The forest opens up to a grassy clearing. To the north a granite mountain arcs high into the Milky Way. The map lists Moraine Dome at 8,005 feet, but the mountain hulking before me is a larger, more mysterious presence than what any chart could convey. The vertical striations on the rocky face are vivid, while the forest below lurks in inky shadow. Muir appreciated how nighttime vistas such as this one were revealed artfully and selectively rather than with the bland equality of daylight.

“This evening, as usual, the glow of our camp-fire is working enchantment on everything within reach of its rays,” he wrote of a night in Yosemite. “Lying beneath the firs, it is glorious to see them dipping their spires in the starry sky...How can I close my eyes on so precious a night?”

After the openness of the clearing, the forest once again seems forbiddingly dark. But with vision imperfect, my other senses become hyperaware. A twig snaps somewhere off in the trees—too light to be a bear, probably a raccoon or deer. Next comes the fresh, green smell of water, followed minutes later by a trickling sound. A stream must be close. Make that a river, as the trickle becomes a gush. The gush grows into the roar of water blasting against rocks—a major waterfall. I’ve seen plenty of waterfalls but never fully heard one until now, the sound suggesting a fearsome, animate presence. Muir believed that what we think of as fixed in the natural world is in fact the mutable creation of our perceptions. Alter those perceptions by, say, hiking at night, and you can create a strange and wonderful new reality in your mind. “If the Creator were to bestow a new set of senses upon us...” Muir wrote, “we should never doubt that we were in another world.”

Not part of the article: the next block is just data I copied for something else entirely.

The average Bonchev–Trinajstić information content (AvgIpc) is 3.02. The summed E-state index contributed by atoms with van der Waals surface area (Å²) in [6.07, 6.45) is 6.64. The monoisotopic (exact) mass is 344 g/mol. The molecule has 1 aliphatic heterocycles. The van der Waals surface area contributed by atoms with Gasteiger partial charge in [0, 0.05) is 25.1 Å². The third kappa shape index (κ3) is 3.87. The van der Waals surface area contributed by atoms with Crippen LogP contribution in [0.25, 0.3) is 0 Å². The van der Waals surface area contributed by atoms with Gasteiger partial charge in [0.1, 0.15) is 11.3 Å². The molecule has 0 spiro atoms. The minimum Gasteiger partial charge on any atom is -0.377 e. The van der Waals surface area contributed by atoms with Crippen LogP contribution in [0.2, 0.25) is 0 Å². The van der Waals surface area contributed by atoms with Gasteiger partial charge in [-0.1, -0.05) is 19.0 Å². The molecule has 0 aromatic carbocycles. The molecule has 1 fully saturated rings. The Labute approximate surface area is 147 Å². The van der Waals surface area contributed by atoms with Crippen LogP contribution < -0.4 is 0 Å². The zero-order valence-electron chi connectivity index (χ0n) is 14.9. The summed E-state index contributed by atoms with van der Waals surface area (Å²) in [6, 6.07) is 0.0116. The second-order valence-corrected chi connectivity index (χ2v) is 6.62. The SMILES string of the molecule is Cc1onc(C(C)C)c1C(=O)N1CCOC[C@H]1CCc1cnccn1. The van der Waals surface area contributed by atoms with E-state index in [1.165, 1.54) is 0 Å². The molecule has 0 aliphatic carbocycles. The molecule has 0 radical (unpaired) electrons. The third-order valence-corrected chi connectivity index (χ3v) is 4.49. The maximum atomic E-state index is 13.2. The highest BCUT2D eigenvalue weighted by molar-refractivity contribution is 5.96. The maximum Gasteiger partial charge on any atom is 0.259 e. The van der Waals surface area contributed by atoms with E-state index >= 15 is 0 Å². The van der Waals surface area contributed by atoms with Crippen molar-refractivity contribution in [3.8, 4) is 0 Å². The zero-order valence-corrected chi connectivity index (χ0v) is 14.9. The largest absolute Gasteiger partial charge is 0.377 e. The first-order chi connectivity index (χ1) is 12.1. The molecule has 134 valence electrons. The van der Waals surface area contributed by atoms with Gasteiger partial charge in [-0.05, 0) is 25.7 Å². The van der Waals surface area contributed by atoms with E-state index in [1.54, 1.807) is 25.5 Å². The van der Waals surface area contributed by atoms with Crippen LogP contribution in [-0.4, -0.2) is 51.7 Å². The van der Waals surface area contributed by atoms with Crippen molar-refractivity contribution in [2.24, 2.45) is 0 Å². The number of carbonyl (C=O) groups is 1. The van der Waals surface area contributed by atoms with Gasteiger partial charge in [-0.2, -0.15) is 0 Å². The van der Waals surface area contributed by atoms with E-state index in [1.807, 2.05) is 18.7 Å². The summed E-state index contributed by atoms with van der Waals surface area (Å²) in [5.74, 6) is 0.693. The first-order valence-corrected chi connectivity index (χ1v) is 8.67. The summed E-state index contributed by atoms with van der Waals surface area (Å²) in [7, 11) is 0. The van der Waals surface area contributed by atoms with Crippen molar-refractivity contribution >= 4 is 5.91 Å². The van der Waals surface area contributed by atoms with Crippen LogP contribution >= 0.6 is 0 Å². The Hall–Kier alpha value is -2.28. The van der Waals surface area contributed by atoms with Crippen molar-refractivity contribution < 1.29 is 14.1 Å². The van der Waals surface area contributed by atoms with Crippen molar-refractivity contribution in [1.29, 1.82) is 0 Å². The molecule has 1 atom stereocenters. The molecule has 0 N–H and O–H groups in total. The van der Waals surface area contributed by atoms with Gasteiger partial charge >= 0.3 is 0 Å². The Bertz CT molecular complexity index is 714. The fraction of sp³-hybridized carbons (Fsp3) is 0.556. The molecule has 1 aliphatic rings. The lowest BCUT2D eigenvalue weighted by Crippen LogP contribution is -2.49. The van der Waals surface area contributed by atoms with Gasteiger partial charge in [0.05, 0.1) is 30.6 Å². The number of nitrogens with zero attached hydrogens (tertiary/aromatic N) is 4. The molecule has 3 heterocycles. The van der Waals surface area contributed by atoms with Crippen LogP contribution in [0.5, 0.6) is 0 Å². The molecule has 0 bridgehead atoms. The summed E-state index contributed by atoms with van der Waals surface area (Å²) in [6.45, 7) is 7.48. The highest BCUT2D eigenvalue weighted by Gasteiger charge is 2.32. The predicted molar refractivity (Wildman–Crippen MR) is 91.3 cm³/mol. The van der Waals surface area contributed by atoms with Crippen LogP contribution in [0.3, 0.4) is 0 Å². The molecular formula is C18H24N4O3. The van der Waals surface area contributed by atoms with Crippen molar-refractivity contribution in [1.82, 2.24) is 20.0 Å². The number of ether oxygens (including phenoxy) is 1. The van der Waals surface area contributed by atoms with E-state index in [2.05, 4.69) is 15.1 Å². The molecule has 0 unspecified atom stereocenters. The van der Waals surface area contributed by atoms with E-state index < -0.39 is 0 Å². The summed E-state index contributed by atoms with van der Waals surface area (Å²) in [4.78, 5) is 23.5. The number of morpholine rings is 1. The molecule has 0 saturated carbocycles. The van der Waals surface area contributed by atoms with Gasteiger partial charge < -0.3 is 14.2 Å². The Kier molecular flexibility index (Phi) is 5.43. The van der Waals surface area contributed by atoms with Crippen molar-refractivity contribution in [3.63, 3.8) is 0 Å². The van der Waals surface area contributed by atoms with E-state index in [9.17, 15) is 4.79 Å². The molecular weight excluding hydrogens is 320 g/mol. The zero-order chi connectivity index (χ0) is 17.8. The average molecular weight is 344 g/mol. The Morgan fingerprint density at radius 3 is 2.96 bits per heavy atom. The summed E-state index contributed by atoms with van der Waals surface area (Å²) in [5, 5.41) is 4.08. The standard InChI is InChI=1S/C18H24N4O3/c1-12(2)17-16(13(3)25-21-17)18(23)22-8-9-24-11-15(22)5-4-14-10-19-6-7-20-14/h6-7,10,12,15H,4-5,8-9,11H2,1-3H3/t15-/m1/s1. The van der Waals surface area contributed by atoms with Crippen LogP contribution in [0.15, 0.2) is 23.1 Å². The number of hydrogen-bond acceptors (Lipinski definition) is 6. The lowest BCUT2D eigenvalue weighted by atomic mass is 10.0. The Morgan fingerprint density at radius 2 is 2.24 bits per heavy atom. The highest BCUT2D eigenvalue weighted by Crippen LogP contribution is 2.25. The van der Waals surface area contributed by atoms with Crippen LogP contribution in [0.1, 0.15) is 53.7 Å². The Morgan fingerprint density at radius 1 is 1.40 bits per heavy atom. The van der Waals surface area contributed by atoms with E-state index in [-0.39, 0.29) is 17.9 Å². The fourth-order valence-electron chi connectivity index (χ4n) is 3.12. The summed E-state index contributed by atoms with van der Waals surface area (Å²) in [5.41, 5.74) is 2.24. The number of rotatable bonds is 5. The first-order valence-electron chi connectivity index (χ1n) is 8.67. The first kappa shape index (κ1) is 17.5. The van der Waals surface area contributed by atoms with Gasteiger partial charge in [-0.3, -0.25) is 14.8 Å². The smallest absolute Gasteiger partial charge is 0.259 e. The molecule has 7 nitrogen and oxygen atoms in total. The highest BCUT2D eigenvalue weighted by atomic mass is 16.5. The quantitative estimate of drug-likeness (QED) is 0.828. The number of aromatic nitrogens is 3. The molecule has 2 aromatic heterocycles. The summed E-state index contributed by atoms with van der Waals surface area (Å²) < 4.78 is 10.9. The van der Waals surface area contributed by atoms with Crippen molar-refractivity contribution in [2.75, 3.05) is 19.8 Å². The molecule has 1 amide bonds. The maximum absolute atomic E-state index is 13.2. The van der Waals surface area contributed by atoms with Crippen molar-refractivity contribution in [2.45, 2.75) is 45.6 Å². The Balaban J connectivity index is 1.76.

A WEEK AND A HALF LATER, hiking alone now, I follow Evolution Creek as it flows through lodgepole pine forests and skirts pale green meadows. Waterfalls plummet from cliffs on either side of the valley. After several flat miles the trail climbs nearly a thousand feet in a series of dusty switchbacks, then levels out as it enters the Evolution Basin in Kings Canyon National Park.

The basin is one of the most spectacular—and popular—parts of the JMT. During the afternoon I saw at least a hundred hikers, which made the hallowed terrain feel less like wilderness than like Sierra Disneyland. Now, though, at sunset, the people are out of sight, huddled around camp stoves and soon to be snoring inside tents. I tingle with a selfish thought: Nobody else in the world will see what I will tonight. I have Disneyland all to myself!

Peaks flank the narrow hanging valley. Carved millennia ago by glaciers, the basin today shelters a string of glimmering alpine lakes on benches that stairstep to Muir Pass, at just under 12,000 feet. As the sun melts into the horizon, the valley is flooded with light as rich and thick as syrup. I freeze in place. Every pine needle is tinged orange. The pinnacles blaze with fire. Only a few minutes later the show of alpenglow ends, peace following drama. As Muir memorably wrote of this transition: “The daylight fades, the color spell is broken, and the forest breathes free.”

The sky deepens to midnight blue. Evolution Lake is so still as to appear frozen. The night’s dramatic lighting stimulates my perception and imagination: The twin pyramidal mountains rearing up behind the lake suddenly look like temples erected for extraterrestrial worship.